Optimism is one of the most important traits you can have as a founder. You need to be able to convince people – co-founders, investors and customers, to buy into your vision. But optimism and the tendency to be over-optimistic can also block you from accepting facts. If the idea becomes the sole value of your business, you will do everything to protect this value and neglect facts coming from the market.
We have the tendency to think we are representative of a whole group of people, in the founders case – their target audience. Instead of doing a thorough examination and asking the question “Is my target audience using XYZ?”, entrepreneurs usually replace it with the far easier question “Am I using XYZ?”. The mistake here is judging for the target customers on the basis of your own needs.
Confirmation bias is the tendency to search for, interpret, favor, and recall information, that confirms or supports our beliefs or values. This is why we tend to disregard evidence that doesn’t fit into our views. When testing an idea, the confirmation bias is usually what gives founders the false sense of validation.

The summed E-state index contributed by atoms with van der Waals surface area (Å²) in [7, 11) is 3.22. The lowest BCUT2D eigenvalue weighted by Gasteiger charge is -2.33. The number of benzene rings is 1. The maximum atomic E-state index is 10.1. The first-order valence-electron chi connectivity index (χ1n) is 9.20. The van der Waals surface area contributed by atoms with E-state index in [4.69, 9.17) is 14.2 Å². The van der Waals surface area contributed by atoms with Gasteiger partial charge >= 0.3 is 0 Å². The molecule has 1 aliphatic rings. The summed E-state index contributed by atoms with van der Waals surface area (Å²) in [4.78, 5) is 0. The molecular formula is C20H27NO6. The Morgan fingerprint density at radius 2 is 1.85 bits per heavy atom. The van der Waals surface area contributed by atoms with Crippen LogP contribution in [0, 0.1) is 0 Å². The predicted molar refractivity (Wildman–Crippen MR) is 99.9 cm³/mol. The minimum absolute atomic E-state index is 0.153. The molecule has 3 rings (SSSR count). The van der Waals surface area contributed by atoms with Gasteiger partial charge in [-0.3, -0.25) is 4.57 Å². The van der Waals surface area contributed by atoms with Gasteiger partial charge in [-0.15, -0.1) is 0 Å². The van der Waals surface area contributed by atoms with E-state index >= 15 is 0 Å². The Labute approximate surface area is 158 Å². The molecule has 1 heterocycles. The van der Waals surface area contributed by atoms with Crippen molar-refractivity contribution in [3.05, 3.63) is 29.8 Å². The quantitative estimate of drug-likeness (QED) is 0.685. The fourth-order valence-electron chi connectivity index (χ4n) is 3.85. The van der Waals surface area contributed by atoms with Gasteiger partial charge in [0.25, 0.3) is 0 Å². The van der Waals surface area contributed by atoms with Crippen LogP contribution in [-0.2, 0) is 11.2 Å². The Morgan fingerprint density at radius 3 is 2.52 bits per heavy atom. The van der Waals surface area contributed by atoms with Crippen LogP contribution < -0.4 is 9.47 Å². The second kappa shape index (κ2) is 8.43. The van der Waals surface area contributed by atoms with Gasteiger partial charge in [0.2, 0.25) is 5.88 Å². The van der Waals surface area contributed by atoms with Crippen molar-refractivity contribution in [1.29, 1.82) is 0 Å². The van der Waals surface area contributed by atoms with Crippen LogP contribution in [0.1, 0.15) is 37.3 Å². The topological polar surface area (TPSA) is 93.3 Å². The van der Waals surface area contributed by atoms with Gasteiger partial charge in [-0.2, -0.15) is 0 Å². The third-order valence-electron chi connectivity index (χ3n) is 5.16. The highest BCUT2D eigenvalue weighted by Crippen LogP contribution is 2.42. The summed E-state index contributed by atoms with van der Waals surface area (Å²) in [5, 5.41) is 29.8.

Yes. There are plenty of challenges. However, there is a solution for it: following the approach of hypothesis-driven entrepreneurship and the methodologies of Lean Startup and Customer Development.
As a first step for idea validation you have to define all your critical hypothesis. Look through you Business Model Canvas, Lean Canvas or Business Model Plan and state all the assumptions, that need to be true for your idea to work. Start by identifiyng your leap-of-faith assumptions – they are the riskiest and can make or break your startup.
“There are no facts inside your building, so get the heck outside.” – Steve Blank
Then as a second step: you need to go out and talk to your clients. Not to validate the solution in the first place, but rather to understand if there is a problem in the market. You are trying to find out who the customers are and what problems they have. Only then, after you have validated the problem, you can proceed and start building a solution. So first learn from your customers, understand what the problem is and then use your entrepreneurial traits to develop a solution.